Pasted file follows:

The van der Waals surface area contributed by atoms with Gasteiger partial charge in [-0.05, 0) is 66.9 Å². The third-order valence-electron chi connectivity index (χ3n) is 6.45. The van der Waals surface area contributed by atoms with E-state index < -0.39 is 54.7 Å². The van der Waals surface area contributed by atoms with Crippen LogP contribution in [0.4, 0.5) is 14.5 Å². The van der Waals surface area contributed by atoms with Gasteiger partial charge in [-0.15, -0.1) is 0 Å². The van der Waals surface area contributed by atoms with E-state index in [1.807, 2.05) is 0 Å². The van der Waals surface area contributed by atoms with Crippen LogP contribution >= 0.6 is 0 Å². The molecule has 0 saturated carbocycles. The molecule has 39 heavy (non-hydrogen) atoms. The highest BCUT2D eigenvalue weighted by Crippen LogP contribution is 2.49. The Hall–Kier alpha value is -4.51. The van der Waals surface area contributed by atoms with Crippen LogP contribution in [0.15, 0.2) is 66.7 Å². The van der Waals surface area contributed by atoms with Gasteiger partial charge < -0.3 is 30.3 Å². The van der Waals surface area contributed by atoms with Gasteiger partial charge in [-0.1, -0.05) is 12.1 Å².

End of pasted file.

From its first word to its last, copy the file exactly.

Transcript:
The van der Waals surface area contributed by atoms with Gasteiger partial charge in [-0.05, 0) is 66.9 Å². The third-order valence-electron chi connectivity index (χ3n) is 6.45. The van der Waals surface area contributed by atoms with E-state index < -0.39 is 54.7 Å². The van der Waals surface area contributed by atoms with Crippen LogP contribution in [0.4, 0.5) is 14.5 Å². The van der Waals surface area contributed by atoms with Gasteiger partial charge in [-0.15, -0.1) is 0 Å². The van der Waals surface area contributed by atoms with E-state index in [1.807, 2.05) is 0 Å². The van der Waals surface area contributed by atoms with Crippen LogP contribution >= 0.6 is 0 Å². The molecule has 0 saturated carbocycles. The molecule has 39 heavy (non-hydrogen) atoms. The highest BCUT2D eigenvalue weighted by Crippen LogP contribution is 2.49. The Hall–Kier alpha value is -4.51. The van der Waals surface area contributed by atoms with Crippen LogP contribution in [0.15, 0.2) is 66.7 Å². The van der Waals surface area contributed by atoms with Gasteiger partial charge < -0.3 is 30.3 Å². The van der Waals surface area contributed by atoms with Gasteiger partial charge in [-0.1, -0.05) is 12.1 Å².